Jonathan Case, from Toney, Ala., gave an exclusive interview to AccuWeather.com about his close encounter with one of Wednesday's powerful EF-4 tornadoes.
The tornado, described as a "monster" by Case, came less than a half of a mile from this northern Alabama meteorologist's home at roughly 4:45 p.m. CDT Wednesday.
Case is thankful to say that the tornado spared his home and his neighbors. Pieces of insulation were blown on his roof, but not a "single shingle is missing."
The worst damage he saw from the twister occurred only a few tenths of a mile north of his home. He saw "trees splintered in half and homes completely damaged with several that just have foundation and bricks left."
The damage path was "at least a half of a mile wide, but concentrated to a few yards."
Damage from this tornado was consistent of with an EF-4 twister, according to National Weather Service storm survey crews. The tornado killed at least 11 people in Alabama's Limestone and Madison Counties.
Case reports, "The wind was actually calm ahead of the tornado, but then we saw trees bending [as the tornado approached]."
Case and his family bolted themselves into their tornado safe room to ride out the storm. Case admits he "got nervous" when he saw the storm cloud.
The Case family spent between 4:30 p.m. and 7:15 p.m. occasionally in and out of that tornado safe room.
Even though the strongest tornado passed through at 4:45 p.m., the "training supercells" that followed prompted additional numerous tornado warnings.
"Those powerful thunderstorms continued to unleash hail, heavy rain, gusty winds and intense cloud-to-ground lightning."
The Case's tornado safe room, a Texas Tech F5 rated shelter built by Tornado Masters of Alabama, is completely comprised of stainless steel and bolted into a concrete slab in their garage.
"On our storm shelter, each bolt is designed to withstand 8,000 lbs. of pressure, and with a total of 6 bolts into our garage concrete slab, that should secure the shelter quite well," Case said.
The Case family was motivated to build the room after seeking shelter in a stairwell at 4 a.m. as a severe thunderstorm that had earlier spawned a tornado passed over their home. That was during the 2008 Super Tuesday tornado outbreak.
A storm shelter in the front yard of Junior and Jeannette Wiginton of Hackleburg, Ala., helped protect their family from Wednesday's tornado touchdown that destroyed their home and much of the town, as photographed Friday, April 29, 2011. (AP Photo/Rogelio V. Solis)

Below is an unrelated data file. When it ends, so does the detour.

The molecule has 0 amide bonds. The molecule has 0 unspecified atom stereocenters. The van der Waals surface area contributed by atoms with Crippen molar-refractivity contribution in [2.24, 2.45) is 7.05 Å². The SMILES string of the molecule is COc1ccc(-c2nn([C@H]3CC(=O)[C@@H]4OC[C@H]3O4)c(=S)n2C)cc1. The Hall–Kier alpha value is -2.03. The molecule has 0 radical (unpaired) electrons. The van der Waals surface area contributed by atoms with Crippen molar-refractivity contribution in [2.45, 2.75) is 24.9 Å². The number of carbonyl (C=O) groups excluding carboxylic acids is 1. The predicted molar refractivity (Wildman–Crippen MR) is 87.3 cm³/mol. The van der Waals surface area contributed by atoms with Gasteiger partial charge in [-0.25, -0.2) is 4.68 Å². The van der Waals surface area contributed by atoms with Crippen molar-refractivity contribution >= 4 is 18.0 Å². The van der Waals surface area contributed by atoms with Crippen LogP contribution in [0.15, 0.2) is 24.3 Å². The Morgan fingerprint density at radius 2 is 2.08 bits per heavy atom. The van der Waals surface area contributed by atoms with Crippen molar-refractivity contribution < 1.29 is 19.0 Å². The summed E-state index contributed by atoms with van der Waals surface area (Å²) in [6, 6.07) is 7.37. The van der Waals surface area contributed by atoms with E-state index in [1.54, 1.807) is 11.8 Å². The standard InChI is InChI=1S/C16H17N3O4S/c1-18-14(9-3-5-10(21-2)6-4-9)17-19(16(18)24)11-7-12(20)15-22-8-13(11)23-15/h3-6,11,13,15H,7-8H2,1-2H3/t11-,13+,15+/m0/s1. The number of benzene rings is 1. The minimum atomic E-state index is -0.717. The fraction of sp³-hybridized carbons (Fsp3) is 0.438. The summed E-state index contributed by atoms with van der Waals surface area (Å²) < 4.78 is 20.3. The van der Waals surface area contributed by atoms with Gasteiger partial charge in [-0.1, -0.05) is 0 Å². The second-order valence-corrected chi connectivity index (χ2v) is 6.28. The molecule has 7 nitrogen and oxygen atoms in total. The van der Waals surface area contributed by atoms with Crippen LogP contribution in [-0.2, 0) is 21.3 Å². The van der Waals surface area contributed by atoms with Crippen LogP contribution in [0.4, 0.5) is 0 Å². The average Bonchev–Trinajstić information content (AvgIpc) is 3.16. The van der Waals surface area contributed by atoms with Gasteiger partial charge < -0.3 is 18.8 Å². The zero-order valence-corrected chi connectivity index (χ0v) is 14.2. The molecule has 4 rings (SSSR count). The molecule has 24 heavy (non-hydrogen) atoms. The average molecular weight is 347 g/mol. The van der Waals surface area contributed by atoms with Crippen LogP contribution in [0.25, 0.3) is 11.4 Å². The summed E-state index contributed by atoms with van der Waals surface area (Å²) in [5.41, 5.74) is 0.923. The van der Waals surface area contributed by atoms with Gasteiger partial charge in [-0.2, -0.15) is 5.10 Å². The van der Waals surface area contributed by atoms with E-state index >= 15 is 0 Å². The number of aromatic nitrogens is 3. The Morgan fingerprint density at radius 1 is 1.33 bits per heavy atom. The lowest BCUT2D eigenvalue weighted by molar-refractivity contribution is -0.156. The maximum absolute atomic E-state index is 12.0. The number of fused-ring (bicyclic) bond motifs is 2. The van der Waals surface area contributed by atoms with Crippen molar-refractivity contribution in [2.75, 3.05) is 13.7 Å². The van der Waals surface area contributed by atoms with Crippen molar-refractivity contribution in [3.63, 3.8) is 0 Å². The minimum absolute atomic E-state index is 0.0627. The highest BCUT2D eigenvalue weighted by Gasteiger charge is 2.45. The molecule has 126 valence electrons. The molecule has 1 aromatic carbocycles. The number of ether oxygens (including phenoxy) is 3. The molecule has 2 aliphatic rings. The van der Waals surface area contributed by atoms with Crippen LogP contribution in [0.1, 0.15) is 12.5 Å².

The 4 foot by 4 foot by 6 foot room is large enough for a "family of four to squeeze in," according to Case. "It got stuffy at times, but I felt safe."
What made Case uneasy was that he "couldn't look up anything" since the power was out. Case would have been able to otherwise use his meteorological knowledge and make his own assessment of the impending tornado danger.
Without power on Wednesday, Case and other residents were not able to receive tornado warnings from the internet or television stations.
After the EF-4 tornado passed through, radio stations lost power and were not able to report warnings. By the early evening, "tornado sirens weren't going off due to power outages."
Case stated, "We had to trust the weather radio, which proved to be the most critical source of information."
Case listened to the weather radio for the warnings, then looked at an atlas to see the location of the towns the warning was referring to.
Case also had cell phone service, so he was able to connect with his college roommate (a fellow meteorologist) to get vital information.
Case and his neighborhood actually lost power at roughly 11:30 a.m. from the severe weather that preceded the EF-4 tornado. As of Sunday afternoon, Case and his family were still sitting in the dark.
Case reports that the day began with a squall line rattling his neighborhood between 5 a.m. to 6:30 a.m. CDT. These powerful thunderstorms prompted the day's first tornado warnings.
That severe weather prompted officials to delay the start of school for two hours, but Case and his wife decided to keep their daughter home due to the impending danger.
Then, officials canceled school when a second line of storms rolled through at midday. Despite that, Case reports that "most kids could not leave until 2:30 p.m. anyway due to the bad weather."
Finally at 7:15 p.m., Case "declared all clear for my family since I saw clearing off to the northwest." His assertion was validated when he felt cooler and drier air at 8 p.m.
In the days that have followed the tornado, Case stressed that "the community outpouring has been tremendous."
Neighbors whose homes were not struck by the tornado had grills out and supplied drinks for those in the neighborhood whose homes were damaged.
"It started with a few tables and a grill. Now, as my minister stated, 'there is more bottled water here than at Wal-Mart.' They just even had a spiral ham on the grill."
The National Guard also dropped off pre-packaged meals. Dozens of portable toilets were delivered, but not until two to three days after the tornado struck.
Case's neighborhood is no stranger to tornadoes. His neighborhood was built after the "Anderson Hill Tornado (an F4 from May 1995) cleared trees."
Being a meteorologist, Case also understands the power and dynamics behind tornadoes. Case is currently a research scientist with ENSCO, Inc., working on the NASA SPoRT contract.
SPoRT is a project to transition unique NASA observations and research capabilities to the operational weather community to improve short-term forecasts on a regional scale.
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